Nutrition and Lifestyle

For all you juvenile idiots who follow me because I'm one of you, it's your lucky day. We hit gold today. No way I could let this baby go by without bagging it. So, regardless of how many balls I'm juggling at once, I am compelled to sack whatever else I'm doing and get to work because this article is gonna be a (family) jewel.

First, the title I used is intentionally confusing. I admit it. "Soaking Pecans In Pool Chemicals," a more accurate, but far less entertaining title, would have been more honest. But admit it - the only reason you're reading this is that you have an image in your head of some fool soaking Mr. and Mrs. Bojangles in a tub of bleach. Sorry. I'm not that lewd. OK, that's a lie. I really am. The following should provide...

A recent study in the Journal of Experimental Biology looked at food choices by dogs and cats [1] when foods were equally palatable, a term we will return to momentarily. 17 beagles and 27 cats were given four bowls of different foods daily and the amounts eaten noted to determine which foods were preferred over a 28 day period. 

  • Cats consume carbohydrates (43%) and protein (30%). When protein was increased, both carbohydrate and fat intake decreased, and cats had more variation in the range of their protein intake. Fat increases had no effect of carbohydrate intake. 
  • Dogs consume fat (41%) and carbohydrate (36%). When protein was increased, fat intake decreased, but unlike cats, carbohydrate intake remained the same. Dogs varied less in their protein intake. Also...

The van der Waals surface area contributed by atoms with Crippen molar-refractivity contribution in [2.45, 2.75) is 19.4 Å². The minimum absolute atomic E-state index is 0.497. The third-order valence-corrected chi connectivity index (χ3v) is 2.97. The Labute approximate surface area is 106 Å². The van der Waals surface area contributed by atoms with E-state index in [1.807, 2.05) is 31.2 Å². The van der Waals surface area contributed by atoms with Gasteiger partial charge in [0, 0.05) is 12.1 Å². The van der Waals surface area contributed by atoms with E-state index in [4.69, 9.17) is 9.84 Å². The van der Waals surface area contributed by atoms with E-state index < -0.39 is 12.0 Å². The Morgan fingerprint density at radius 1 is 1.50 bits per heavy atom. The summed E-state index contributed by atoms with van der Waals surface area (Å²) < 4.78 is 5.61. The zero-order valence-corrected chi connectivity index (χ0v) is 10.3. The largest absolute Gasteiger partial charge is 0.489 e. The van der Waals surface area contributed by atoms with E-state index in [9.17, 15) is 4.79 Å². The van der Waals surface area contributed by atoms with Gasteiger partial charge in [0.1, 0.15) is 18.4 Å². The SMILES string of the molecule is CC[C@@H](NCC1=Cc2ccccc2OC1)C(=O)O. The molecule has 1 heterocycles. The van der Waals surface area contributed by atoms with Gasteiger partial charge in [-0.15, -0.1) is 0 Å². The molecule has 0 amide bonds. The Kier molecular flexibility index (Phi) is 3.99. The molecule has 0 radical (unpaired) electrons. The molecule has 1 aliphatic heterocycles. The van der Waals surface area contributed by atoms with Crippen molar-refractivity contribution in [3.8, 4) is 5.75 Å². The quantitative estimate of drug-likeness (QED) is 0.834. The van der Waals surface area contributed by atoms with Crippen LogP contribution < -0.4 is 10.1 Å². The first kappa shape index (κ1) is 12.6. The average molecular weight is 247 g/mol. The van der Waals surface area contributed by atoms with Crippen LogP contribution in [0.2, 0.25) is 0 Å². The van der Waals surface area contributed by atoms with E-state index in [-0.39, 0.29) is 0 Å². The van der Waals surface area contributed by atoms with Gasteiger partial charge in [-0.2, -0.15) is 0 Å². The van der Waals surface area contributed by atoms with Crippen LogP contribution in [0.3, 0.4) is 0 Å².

It's impossible to live in the modern world and not be exposed to some food fad or another. The Ketogenic Diet, the Alkaline Diet, the Raw Foods Diet, the Dukan Diet, Whole30 - and that is just in the last year. Pick a fad diet and if you are in the nutrition sphere you can guess what year it happened. Try it yourself: wheat belly, grain brain, and paleo.

And the war on milk and cheese has been going on for decades, with trial lawyer groups like Center for Science in the Public Interest (CSPI) claiming that Big Dairy was manipulating government nutrition standards. Dairy products promote excess weight gain and even increase appetite, they have long claimed, and only huge financial settlements for lawyers at CSPI would stop it.

Obviously, there is no biological...

Intelligent people differ from everyone else in several meaningful ways.